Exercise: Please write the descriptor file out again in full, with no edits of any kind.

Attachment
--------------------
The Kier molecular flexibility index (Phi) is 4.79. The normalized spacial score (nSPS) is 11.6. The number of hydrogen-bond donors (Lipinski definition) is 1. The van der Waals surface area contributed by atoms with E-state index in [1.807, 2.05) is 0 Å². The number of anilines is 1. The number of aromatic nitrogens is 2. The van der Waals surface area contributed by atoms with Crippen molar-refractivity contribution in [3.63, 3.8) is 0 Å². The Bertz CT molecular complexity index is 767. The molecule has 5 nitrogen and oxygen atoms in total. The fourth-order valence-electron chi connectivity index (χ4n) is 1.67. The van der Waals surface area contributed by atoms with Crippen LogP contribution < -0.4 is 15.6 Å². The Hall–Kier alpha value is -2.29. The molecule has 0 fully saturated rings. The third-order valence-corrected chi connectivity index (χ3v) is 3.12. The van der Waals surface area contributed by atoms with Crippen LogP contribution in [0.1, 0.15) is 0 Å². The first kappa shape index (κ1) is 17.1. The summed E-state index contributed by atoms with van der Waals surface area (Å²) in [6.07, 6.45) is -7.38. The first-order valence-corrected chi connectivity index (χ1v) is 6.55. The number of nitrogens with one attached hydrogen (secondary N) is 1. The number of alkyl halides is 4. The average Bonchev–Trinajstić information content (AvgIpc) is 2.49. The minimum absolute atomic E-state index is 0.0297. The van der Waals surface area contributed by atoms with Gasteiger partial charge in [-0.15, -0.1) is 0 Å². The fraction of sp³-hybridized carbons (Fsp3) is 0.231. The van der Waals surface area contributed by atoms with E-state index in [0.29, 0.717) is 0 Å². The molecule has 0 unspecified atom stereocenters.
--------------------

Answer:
The Kier molecular flexibility index (Phi) is 4.79. The normalized spacial score (nSPS) is 11.6. The number of hydrogen-bond donors (Lipinski definition) is 1. The van der Waals surface area contributed by atoms with E-state index in [1.807, 2.05) is 0 Å². The number of anilines is 1. The number of aromatic nitrogens is 2. The van der Waals surface area contributed by atoms with Crippen molar-refractivity contribution in [3.63, 3.8) is 0 Å². The Bertz CT molecular complexity index is 767. The molecule has 5 nitrogen and oxygen atoms in total. The fourth-order valence-electron chi connectivity index (χ4n) is 1.67. The van der Waals surface area contributed by atoms with Crippen LogP contribution < -0.4 is 15.6 Å². The Hall–Kier alpha value is -2.29. The molecule has 0 fully saturated rings. The third-order valence-corrected chi connectivity index (χ3v) is 3.12. The van der Waals surface area contributed by atoms with Crippen LogP contribution in [0.1, 0.15) is 0 Å². The first kappa shape index (κ1) is 17.1. The summed E-state index contributed by atoms with van der Waals surface area (Å²) in [6.07, 6.45) is -7.38. The first-order valence-corrected chi connectivity index (χ1v) is 6.55. The number of nitrogens with one attached hydrogen (secondary N) is 1. The number of alkyl halides is 4. The average Bonchev–Trinajstić information content (AvgIpc) is 2.49. The minimum absolute atomic E-state index is 0.0297. The van der Waals surface area contributed by atoms with Gasteiger partial charge in [-0.15, -0.1) is 0 Å². The fraction of sp³-hybridized carbons (Fsp3) is 0.231. The van der Waals surface area contributed by atoms with E-state index in [0.29, 0.717) is 0 Å². The molecule has 0 unspecified atom stereocenters.